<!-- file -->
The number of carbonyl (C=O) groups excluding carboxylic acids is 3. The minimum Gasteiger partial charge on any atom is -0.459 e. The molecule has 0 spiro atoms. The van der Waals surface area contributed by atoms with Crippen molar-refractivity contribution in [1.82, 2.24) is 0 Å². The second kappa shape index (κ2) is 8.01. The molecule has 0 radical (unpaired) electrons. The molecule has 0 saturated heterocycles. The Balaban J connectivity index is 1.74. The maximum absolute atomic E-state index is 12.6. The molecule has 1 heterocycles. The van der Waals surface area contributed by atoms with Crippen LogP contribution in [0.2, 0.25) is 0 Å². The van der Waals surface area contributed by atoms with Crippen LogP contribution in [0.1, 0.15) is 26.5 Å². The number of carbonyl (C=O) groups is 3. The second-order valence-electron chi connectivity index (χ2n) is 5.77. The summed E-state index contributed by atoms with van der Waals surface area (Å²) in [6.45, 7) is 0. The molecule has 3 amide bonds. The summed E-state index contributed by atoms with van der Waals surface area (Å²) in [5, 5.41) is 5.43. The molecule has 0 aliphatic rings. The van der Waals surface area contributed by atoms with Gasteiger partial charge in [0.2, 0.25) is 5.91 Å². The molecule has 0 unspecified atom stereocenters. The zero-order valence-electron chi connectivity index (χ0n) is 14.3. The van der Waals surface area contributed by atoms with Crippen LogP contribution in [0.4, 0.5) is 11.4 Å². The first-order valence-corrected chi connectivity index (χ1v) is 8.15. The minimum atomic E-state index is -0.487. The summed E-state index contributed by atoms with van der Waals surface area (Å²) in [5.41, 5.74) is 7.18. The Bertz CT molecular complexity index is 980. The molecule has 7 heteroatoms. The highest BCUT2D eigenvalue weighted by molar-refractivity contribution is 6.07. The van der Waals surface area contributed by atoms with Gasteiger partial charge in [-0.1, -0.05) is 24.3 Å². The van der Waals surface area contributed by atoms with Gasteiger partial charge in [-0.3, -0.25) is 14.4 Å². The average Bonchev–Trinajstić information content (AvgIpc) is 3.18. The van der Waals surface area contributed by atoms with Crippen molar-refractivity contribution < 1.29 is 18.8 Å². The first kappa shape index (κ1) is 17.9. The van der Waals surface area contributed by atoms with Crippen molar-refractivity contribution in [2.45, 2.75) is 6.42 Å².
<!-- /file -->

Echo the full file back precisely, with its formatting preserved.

The number of carbonyl (C=O) groups excluding carboxylic acids is 3. The minimum Gasteiger partial charge on any atom is -0.459 e. The molecule has 0 spiro atoms. The van der Waals surface area contributed by atoms with Crippen molar-refractivity contribution in [1.82, 2.24) is 0 Å². The second kappa shape index (κ2) is 8.01. The molecule has 0 radical (unpaired) electrons. The molecule has 0 saturated heterocycles. The Balaban J connectivity index is 1.74. The maximum absolute atomic E-state index is 12.6. The molecule has 1 heterocycles. The van der Waals surface area contributed by atoms with Crippen LogP contribution in [0.2, 0.25) is 0 Å². The van der Waals surface area contributed by atoms with Crippen LogP contribution in [0.1, 0.15) is 26.5 Å². The number of carbonyl (C=O) groups is 3. The second-order valence-electron chi connectivity index (χ2n) is 5.77. The summed E-state index contributed by atoms with van der Waals surface area (Å²) in [6.45, 7) is 0. The molecule has 3 amide bonds. The summed E-state index contributed by atoms with van der Waals surface area (Å²) in [5, 5.41) is 5.43. The molecule has 0 aliphatic rings. The van der Waals surface area contributed by atoms with Gasteiger partial charge in [0.2, 0.25) is 5.91 Å². The molecule has 0 unspecified atom stereocenters. The zero-order valence-electron chi connectivity index (χ0n) is 14.3. The van der Waals surface area contributed by atoms with Crippen LogP contribution in [0.4, 0.5) is 11.4 Å². The first-order valence-corrected chi connectivity index (χ1v) is 8.15. The minimum atomic E-state index is -0.487. The summed E-state index contributed by atoms with van der Waals surface area (Å²) in [5.41, 5.74) is 7.18. The Bertz CT molecular complexity index is 980. The molecule has 7 heteroatoms. The highest BCUT2D eigenvalue weighted by molar-refractivity contribution is 6.07. The van der Waals surface area contributed by atoms with Gasteiger partial charge in [-0.1, -0.05) is 24.3 Å². The van der Waals surface area contributed by atoms with Gasteiger partial charge in [-0.3, -0.25) is 14.4 Å². The average Bonchev–Trinajstić information content (AvgIpc) is 3.18. The van der Waals surface area contributed by atoms with Crippen molar-refractivity contribution < 1.29 is 18.8 Å². The first kappa shape index (κ1) is 17.9. The van der Waals surface area contributed by atoms with Crippen molar-refractivity contribution in [2.45, 2.75) is 6.42 Å².